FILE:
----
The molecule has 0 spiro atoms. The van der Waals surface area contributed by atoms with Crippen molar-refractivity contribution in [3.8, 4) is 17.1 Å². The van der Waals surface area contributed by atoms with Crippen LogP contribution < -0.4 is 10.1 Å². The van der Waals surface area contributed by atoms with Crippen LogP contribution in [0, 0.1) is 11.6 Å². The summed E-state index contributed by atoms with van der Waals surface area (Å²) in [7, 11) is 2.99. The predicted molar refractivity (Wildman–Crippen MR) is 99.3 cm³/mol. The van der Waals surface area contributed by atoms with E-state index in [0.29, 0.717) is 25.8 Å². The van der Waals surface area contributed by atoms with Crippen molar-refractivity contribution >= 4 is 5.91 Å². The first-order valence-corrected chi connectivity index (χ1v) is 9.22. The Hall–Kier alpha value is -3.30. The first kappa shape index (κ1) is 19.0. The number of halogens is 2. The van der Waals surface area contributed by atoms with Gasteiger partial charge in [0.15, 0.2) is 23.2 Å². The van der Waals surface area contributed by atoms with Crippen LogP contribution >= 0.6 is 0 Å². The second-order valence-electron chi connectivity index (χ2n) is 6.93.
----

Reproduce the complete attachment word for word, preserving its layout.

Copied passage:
The molecule has 0 spiro atoms. The van der Waals surface area contributed by atoms with Crippen molar-refractivity contribution in [3.8, 4) is 17.1 Å². The van der Waals surface area contributed by atoms with Crippen LogP contribution < -0.4 is 10.1 Å². The van der Waals surface area contributed by atoms with Crippen LogP contribution in [0, 0.1) is 11.6 Å². The summed E-state index contributed by atoms with van der Waals surface area (Å²) in [7, 11) is 2.99. The predicted molar refractivity (Wildman–Crippen MR) is 99.3 cm³/mol. The van der Waals surface area contributed by atoms with E-state index in [0.29, 0.717) is 25.8 Å². The van der Waals surface area contributed by atoms with Crippen molar-refractivity contribution >= 4 is 5.91 Å². The first-order valence-corrected chi connectivity index (χ1v) is 9.22. The Hall–Kier alpha value is -3.30. The first kappa shape index (κ1) is 19.0. The number of halogens is 2. The van der Waals surface area contributed by atoms with Gasteiger partial charge in [0.15, 0.2) is 23.2 Å². The van der Waals surface area contributed by atoms with Crippen LogP contribution >= 0.6 is 0 Å². The second-order valence-electron chi connectivity index (χ2n) is 6.93.